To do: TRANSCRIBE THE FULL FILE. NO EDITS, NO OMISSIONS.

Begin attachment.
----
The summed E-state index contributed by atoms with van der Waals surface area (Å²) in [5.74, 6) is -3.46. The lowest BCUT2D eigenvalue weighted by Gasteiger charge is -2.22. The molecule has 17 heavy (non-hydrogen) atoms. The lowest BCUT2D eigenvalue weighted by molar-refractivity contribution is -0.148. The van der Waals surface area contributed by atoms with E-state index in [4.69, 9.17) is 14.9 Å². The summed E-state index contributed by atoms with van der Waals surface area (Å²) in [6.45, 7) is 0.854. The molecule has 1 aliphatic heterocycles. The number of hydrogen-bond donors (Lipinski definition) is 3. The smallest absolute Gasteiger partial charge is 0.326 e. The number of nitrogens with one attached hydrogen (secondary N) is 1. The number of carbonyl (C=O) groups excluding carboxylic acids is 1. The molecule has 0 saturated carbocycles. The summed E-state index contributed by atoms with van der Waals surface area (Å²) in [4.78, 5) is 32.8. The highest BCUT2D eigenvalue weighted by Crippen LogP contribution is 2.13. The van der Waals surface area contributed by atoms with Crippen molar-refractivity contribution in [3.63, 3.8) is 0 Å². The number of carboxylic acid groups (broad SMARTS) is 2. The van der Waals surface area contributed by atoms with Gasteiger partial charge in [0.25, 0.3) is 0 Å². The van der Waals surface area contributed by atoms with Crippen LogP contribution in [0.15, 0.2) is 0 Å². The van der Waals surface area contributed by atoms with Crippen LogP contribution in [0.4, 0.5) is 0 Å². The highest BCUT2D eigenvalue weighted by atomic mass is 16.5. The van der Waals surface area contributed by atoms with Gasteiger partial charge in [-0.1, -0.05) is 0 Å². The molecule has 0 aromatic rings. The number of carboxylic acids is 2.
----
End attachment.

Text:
The summed E-state index contributed by atoms with van der Waals surface area (Å²) in [5.74, 6) is -3.46. The lowest BCUT2D eigenvalue weighted by Gasteiger charge is -2.22. The molecule has 17 heavy (non-hydrogen) atoms. The lowest BCUT2D eigenvalue weighted by molar-refractivity contribution is -0.148. The van der Waals surface area contributed by atoms with E-state index in [4.69, 9.17) is 14.9 Å². The summed E-state index contributed by atoms with van der Waals surface area (Å²) in [6.45, 7) is 0.854. The molecule has 1 aliphatic heterocycles. The number of hydrogen-bond donors (Lipinski definition) is 3. The smallest absolute Gasteiger partial charge is 0.326 e. The number of nitrogens with one attached hydrogen (secondary N) is 1. The number of carbonyl (C=O) groups excluding carboxylic acids is 1. The molecule has 0 saturated carbocycles. The summed E-state index contributed by atoms with van der Waals surface area (Å²) in [4.78, 5) is 32.8. The highest BCUT2D eigenvalue weighted by Crippen LogP contribution is 2.13. The van der Waals surface area contributed by atoms with Crippen molar-refractivity contribution in [3.63, 3.8) is 0 Å². The number of carboxylic acid groups (broad SMARTS) is 2. The van der Waals surface area contributed by atoms with Gasteiger partial charge in [0.25, 0.3) is 0 Å². The van der Waals surface area contributed by atoms with Crippen LogP contribution in [0.15, 0.2) is 0 Å². The van der Waals surface area contributed by atoms with Crippen LogP contribution in [0.4, 0.5) is 0 Å². The highest BCUT2D eigenvalue weighted by atomic mass is 16.5. The van der Waals surface area contributed by atoms with Gasteiger partial charge in [-0.1, -0.05) is 0 Å². The molecule has 0 aromatic rings. The number of carboxylic acids is 2.